PHOENIX – Arizona State’s women’s golf team often performs best at home in Arizona. The three regular-season tournaments in the Grand Canyon state gave the Sun Devils some of their best finishes of the season, taking second place at the Match in the Desert in October, the Cactus Cup and their home tournament, the PING/ASU Invitational, in March.
However, when the Devils hosted the Pac-12 Women’s Championship last week in Phoenix, the in-state hot streak did not continue. The fifth-place finish for the 11th-ranked Arizona State squad found the Sun Devils finishing with a team scorecard of 7-under par, six strokes behind rival UArizona.
“We struggled this week and I think it was a little bit surprising. We played this golf course really well in the previous tournaments this spring,” coach Missy Farr-Kaye said after the tournament. “Now as we head further into the postseason, we got to clean up a few things, get better at a couple of things and execute a little better.”
The NCAA announced Wednesday that Arizona State will travel to Raleigh, North Carolina for the NC State-hosted Regional round, where the Sun Devils are seeded second behind Wake Forest. The top five finishing teams from each of the six regional sites will then move on to play at the National Championships in Scottsdale.
If Arizona State makes the cut, the team will have the opportunity to make its seventh straight appearance at Nationals and get back on the right track in their home state at Grayhawk Golf Club in Scottsdale.
“I think we always have nationals in the back of our minds when we’re playing for regionals just because we kind of know what we’re capable of and we know that we can qualify,” said Ashley Menne, a junior golfer for ASU who went to Xavier High in Phoenix.
“I’m looking forward to playing again at Grayhawk. I’ve grown up kind of in the Valley, so it’s one of those courses that I’ve played since I was like 10. Hopefully we can get it done at Grayhawk. … we just need a good couple of rounds in and make it into match play.”
Following a season in which they finished tied for ninth at the National Championships, Farr-Kaye knew the challenges that lay ahead for this year. The team’s two leaders, Alessandra Fanali and Alexandra Försterling, had graduated and moved on to pursue professional careers. But Farr-Kaye also knew who she had coming in. Three new freshmen who had all made names for themselves in junior golf came to Tempe in the fall from around the world.
Patience Rhodes, the No. 21 overall collegiate recruit, left England. Paula Schulz-Hanssen, the nation’s no. 2 ranked recruit, came from Germany. Beth Coulter, ranked no. 7 nationally, came from Ireland.
Despite finishing outside the top 10 in her previous tournaments, and an underwhelming team performance, Coulter finished second individually at the Pac-12 Championships with a score of 5-under par, seven strokes behind Stanford’s Rose Zhang. Coulter earned Pac-12 All-Conference honors, along with Schulz-Hanssen, as the highest-finishing Sun Devil since Olivia Mehaffy took home the individual title in 2019.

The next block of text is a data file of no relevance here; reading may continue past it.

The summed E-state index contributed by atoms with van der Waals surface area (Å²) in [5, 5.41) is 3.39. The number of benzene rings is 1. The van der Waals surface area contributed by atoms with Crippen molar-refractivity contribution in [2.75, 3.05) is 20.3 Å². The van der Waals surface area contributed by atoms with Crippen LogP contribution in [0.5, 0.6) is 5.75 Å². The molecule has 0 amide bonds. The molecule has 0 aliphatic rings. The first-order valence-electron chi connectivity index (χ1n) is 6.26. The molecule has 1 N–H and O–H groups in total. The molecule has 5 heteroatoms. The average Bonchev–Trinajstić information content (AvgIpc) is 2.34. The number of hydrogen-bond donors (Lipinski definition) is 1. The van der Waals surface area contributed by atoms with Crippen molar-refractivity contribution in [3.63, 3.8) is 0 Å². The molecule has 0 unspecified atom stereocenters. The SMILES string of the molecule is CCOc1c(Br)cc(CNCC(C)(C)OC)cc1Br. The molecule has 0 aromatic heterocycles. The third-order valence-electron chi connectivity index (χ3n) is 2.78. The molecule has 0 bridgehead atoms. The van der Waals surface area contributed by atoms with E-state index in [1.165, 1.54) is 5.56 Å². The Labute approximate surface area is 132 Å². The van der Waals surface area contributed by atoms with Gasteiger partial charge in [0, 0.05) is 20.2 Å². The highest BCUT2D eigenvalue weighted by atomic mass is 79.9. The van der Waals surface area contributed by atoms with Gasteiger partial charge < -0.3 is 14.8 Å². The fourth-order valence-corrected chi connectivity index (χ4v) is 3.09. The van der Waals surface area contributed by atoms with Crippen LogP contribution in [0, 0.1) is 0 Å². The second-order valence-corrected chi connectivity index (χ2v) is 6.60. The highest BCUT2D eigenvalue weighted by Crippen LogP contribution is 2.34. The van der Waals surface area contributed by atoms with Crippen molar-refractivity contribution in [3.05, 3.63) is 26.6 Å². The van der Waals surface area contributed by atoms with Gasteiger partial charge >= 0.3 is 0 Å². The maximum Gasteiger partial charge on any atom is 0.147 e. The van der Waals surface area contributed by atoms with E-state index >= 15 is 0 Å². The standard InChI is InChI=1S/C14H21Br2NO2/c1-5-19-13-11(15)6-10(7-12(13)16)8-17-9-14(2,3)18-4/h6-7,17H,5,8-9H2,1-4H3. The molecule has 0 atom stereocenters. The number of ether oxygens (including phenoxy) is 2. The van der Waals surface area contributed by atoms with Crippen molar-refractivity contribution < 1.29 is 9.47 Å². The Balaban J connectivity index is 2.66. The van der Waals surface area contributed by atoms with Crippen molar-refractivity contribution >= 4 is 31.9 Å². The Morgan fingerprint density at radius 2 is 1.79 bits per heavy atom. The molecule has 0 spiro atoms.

“It’s a big step up from junior golf into college golf. The feelings, the depth is just crazy and every week it’s a tough golf course,” Coulter said. “In the spring, we’ve kind of come into ourselves and I think it’s just all of us getting it together in one day and in one week. And I think we’re capable of affecting that.”
Another challenge in the beginning for a team with only one senior on the roster was finding the team’s leader.
“Everybody waits for the two seniors to just decide what they want, that are All-Americans. So they kind of get to have control of the team a little bit,” Farr-Kaye said. “This year has been a lot more rounded of who’s in charge.”
Menne is one player who has stepped up on the course and in the clubhouse. She has been one of the team’s most consistent performers with four top-10 tournament finishes this season, including a tie for first place at the Match in the Desert in January. Just this week, it was announced that Menne will participate in the 2023 Palmer Cup, which is an annual collegiate golf competition with teams representing the United States and international players.
Representing Her Country ??
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“I actually enjoy [being the team leader] a lot. I think I just get along pretty well with the girls and I have a good relationship with the coaches too,” Menne said. “With three new freshmen coming in, they’re all young and there’s so much fun and I think they bring the younger side out of everyone, especially me. I tend to be quite serious.”
Although the team hasn’t performed throughout the season as well as in years past, a few minor adjustments in technique and effective practice should set the Sun Devils up for success.
“We’re a little sloppy in areas that we can certainly get better at … be a little sharper with course management, course strategy, things like that,” Farr-Kaye said. “They’re extremely talented and they’re amazing.”